Piezoelectric actuators are fast replacing more traditional electromechanical devices due to their small size, high strain, low power consumption, linear response and fine control. A small selection from the constantly expanding list of applications includes:

  • Optical component positioning;

  • Pneumatic and hydraulic valve control – flow management or pumping e.g. fuel injection;

  • Oscillation control or vibration damping;

  • Movement in small robotic systems.

How actuators work

The relationship between displacement and actuation force is an important characteristic of any piezoelectric actuator. These devices convert electrical energy into force or motion or, under the varying load conditions experienced in many applications, the energy is split between generating displacement and force simultaneously when coupled to an external mechanical system. The proportion depends on the relative stiffnesses of the actuator and the resisting mechanics, with the energy conversion being a maximum where these are exactly matched.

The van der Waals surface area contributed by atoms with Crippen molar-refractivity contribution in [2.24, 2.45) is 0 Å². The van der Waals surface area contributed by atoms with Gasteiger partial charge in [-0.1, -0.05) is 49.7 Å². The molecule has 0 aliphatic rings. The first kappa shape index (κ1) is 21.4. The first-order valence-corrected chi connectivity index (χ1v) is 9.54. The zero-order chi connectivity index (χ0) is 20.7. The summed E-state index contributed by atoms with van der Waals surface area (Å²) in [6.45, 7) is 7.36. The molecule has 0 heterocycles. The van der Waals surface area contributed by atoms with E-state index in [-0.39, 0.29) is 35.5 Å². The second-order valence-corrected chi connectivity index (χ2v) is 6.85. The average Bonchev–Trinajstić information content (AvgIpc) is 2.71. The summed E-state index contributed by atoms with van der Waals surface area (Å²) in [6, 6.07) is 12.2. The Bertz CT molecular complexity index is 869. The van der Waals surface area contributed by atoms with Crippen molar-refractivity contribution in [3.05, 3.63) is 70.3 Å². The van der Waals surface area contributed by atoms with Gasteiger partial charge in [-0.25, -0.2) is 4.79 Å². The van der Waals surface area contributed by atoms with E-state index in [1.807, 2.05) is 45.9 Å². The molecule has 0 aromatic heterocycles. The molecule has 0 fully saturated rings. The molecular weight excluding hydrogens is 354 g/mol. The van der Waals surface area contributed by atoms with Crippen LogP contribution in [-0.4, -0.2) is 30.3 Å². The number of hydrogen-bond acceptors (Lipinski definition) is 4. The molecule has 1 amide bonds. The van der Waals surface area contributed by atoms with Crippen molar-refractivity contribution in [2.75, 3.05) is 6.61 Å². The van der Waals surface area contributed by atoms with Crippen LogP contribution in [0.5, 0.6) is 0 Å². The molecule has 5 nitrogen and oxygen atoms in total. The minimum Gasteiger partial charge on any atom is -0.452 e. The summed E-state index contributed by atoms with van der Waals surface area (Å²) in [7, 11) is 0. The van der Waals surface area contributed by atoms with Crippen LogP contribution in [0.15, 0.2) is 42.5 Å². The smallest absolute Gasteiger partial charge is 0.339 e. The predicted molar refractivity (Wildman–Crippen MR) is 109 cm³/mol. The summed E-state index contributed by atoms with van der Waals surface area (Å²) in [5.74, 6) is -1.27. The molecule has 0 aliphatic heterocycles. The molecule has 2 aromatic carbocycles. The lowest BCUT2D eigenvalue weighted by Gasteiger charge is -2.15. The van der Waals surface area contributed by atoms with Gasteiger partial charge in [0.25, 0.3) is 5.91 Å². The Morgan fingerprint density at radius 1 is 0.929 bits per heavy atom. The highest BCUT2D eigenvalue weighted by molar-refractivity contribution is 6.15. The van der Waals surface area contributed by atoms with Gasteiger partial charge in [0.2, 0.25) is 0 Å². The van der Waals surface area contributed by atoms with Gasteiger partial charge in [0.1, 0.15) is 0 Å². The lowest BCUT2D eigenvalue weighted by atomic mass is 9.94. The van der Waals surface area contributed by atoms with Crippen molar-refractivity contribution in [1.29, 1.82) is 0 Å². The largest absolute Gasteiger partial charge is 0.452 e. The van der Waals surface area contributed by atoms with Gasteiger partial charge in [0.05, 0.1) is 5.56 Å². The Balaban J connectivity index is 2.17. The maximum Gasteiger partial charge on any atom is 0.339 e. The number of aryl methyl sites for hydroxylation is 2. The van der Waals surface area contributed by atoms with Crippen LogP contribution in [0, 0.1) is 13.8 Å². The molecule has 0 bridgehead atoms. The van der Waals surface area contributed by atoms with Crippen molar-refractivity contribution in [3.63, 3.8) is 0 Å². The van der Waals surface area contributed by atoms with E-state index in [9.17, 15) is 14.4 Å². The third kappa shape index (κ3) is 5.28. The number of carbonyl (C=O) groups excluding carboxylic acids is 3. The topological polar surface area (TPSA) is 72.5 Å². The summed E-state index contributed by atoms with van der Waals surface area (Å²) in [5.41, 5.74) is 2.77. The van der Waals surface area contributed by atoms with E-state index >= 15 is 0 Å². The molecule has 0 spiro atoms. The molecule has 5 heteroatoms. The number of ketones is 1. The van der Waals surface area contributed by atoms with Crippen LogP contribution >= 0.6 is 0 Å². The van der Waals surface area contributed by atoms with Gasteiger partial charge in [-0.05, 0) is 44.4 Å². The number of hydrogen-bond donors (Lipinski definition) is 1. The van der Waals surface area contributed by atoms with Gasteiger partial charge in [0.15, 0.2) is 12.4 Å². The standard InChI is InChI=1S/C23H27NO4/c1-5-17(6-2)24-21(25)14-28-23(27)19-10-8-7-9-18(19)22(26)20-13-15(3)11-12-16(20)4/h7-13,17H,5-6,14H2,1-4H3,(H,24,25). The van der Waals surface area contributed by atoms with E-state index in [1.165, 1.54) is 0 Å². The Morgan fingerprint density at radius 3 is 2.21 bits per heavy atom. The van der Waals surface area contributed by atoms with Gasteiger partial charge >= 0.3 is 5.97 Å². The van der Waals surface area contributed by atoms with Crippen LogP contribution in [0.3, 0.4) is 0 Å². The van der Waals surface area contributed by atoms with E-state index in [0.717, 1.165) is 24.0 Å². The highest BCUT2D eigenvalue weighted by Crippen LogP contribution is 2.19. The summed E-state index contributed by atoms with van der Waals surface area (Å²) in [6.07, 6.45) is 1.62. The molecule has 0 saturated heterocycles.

In practice, the actual achievable stroke/load depends on mounting conditions, loading area and morphology, temperature, ageing, field-related material non-linearity etc. Often manufacturers’ specifications and performance data are defined in different ways, making it impossible to compare directly between actuators from several alternative suppliers. In addition, it is difficult to predict performance reliably, so that measurements made under anticipated operating conditions are usually recommended to assist in the choice between several actuators for a particular application. As a result, not only is design data scarce, but without any standard measurements its usefulness is severely limited.

For more information on how piezo materials may solve your actuation needs please contact Electrosciences.

Advanced Materials Sciences

We are a multi-disciplinary laboratory committed to providing specialised scientific and technical consultancy to industry and academia in the technical discipline of multifunctional materials research and development.